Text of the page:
Using clustering and algorithms for PV systems

KiloWattsol develop some methodologies using clustering to evaluate the behavior of PV Plants. This allows it to provide technical studies and advises clients over the world.


The field of photovoltaic power data analysis is using hierarchical clustering. This methodolody is becoming popular because it allows to identify PV systems without extensive analysis and simulation. Clustering is a numerical method of observation sequence grouping according to their similarity. Each observation sequence observation can be described as one point in a multidimensional space. Using clustering can show cluster and it is difficult to grasp the similarity between clusters so algorithm is performed to calculate the relationship between clusters.

The clustering assigns a distance between each pair of points and groups or separates these points according to their proximities. Thus, observation sequences having similar behavior are identified with a strong proximity and thus grouped together. To illustrate this we invite you to watch a video made by kiloWattsol.


KiloWattsol uses clustering in its post-construction studies where a large number of signals need analysing. These signals can come from strings, MPP or other measurements. Signals belonging to a similar design must be coherent with one another.


View of the behavior of the strings of a PV plant before, during and after an environement event.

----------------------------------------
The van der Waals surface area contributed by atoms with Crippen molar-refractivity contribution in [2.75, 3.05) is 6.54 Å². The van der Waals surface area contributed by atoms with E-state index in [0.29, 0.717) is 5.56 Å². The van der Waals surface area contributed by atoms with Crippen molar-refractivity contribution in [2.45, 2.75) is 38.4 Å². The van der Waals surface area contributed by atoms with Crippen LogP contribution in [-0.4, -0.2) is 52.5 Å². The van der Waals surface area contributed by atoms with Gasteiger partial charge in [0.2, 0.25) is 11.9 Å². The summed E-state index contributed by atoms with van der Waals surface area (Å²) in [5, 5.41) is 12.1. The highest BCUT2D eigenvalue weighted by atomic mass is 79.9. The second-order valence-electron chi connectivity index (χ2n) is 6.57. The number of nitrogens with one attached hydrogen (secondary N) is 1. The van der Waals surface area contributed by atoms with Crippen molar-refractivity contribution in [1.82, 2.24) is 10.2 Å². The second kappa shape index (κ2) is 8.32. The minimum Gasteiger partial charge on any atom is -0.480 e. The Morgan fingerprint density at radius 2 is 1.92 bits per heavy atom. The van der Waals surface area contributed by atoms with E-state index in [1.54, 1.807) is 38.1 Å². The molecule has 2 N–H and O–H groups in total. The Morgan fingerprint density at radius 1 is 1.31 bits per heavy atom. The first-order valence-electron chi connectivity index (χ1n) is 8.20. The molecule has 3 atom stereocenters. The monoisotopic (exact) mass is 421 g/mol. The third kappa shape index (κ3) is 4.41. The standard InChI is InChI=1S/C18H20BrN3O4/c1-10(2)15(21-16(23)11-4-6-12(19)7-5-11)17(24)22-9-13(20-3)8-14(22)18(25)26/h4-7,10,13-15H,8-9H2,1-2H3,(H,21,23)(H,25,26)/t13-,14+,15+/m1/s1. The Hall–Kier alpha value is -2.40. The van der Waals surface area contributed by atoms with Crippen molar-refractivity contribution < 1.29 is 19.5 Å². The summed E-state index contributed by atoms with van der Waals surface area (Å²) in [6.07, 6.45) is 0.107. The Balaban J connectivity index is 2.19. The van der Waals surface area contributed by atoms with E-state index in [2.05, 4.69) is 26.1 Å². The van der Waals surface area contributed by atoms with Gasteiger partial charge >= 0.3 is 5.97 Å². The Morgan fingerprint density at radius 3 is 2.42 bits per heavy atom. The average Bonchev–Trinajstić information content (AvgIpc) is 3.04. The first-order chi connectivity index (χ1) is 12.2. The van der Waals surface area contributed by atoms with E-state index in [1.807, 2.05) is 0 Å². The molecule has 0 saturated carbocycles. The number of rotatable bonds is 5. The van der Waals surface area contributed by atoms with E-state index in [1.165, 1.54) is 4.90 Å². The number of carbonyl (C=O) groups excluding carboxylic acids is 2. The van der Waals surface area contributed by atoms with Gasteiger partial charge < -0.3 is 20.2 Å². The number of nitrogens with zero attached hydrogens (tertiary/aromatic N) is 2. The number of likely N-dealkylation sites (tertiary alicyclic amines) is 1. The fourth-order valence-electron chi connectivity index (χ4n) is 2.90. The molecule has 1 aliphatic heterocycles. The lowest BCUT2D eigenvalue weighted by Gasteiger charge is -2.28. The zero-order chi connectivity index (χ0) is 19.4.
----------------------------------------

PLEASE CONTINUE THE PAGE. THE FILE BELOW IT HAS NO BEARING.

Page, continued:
Each behaviour group will be isolated by the clustering and analysed independently from the rest of the plant. This method allows groupings on large volumes of data, thousands of signals at a time step of a few minutes, where a human-spreadsheet analysis would simply be impossible.


To observe behavioural changes over time, a clustering series is carried out over the analysed period. Each observation sequence is represented by a point in a three-dimensional graph. Two dimensions for observations at a given moment and one dimension for time.

The color of the points depends on the group in which they were clustered. This visualization allows a quick and synthetic description of the different behaviors.


After distinguishing the different behaviours in the PV plant, the healthy behavior is identified. The results are summarized in daily statistics with, among other things: sums, standard deviation, number of signals. The difference between the healthy behaviour and the remaining behaviours leads to the precise quantification and the evolution of the associated losses.

The other statistics inform us about the quality of clustering and the precision of the quantification of losses.